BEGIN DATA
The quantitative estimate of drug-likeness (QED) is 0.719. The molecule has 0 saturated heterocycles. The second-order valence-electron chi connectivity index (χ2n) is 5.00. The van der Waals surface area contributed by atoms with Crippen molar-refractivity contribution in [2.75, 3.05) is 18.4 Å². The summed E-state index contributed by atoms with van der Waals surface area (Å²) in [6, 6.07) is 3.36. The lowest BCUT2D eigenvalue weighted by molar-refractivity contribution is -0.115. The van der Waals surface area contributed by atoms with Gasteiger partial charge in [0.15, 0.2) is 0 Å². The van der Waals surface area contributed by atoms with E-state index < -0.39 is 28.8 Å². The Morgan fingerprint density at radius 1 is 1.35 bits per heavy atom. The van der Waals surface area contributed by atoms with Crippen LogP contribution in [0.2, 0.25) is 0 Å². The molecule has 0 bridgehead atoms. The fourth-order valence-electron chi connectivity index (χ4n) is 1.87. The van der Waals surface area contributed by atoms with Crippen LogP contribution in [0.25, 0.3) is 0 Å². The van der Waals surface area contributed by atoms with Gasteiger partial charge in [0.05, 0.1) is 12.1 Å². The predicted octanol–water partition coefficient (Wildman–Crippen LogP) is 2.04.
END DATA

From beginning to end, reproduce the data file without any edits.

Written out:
The quantitative estimate of drug-likeness (QED) is 0.719. The molecule has 0 saturated heterocycles. The second-order valence-electron chi connectivity index (χ2n) is 5.00. The van der Waals surface area contributed by atoms with Crippen molar-refractivity contribution in [2.75, 3.05) is 18.4 Å². The summed E-state index contributed by atoms with van der Waals surface area (Å²) in [6, 6.07) is 3.36. The lowest BCUT2D eigenvalue weighted by molar-refractivity contribution is -0.115. The van der Waals surface area contributed by atoms with Gasteiger partial charge in [0.15, 0.2) is 0 Å². The van der Waals surface area contributed by atoms with E-state index < -0.39 is 28.8 Å². The Morgan fingerprint density at radius 1 is 1.35 bits per heavy atom. The van der Waals surface area contributed by atoms with Crippen LogP contribution in [0.2, 0.25) is 0 Å². The molecule has 0 bridgehead atoms. The fourth-order valence-electron chi connectivity index (χ4n) is 1.87. The van der Waals surface area contributed by atoms with Crippen LogP contribution in [0.25, 0.3) is 0 Å². The van der Waals surface area contributed by atoms with Gasteiger partial charge in [0.05, 0.1) is 12.1 Å². The predicted octanol–water partition coefficient (Wildman–Crippen LogP) is 2.04.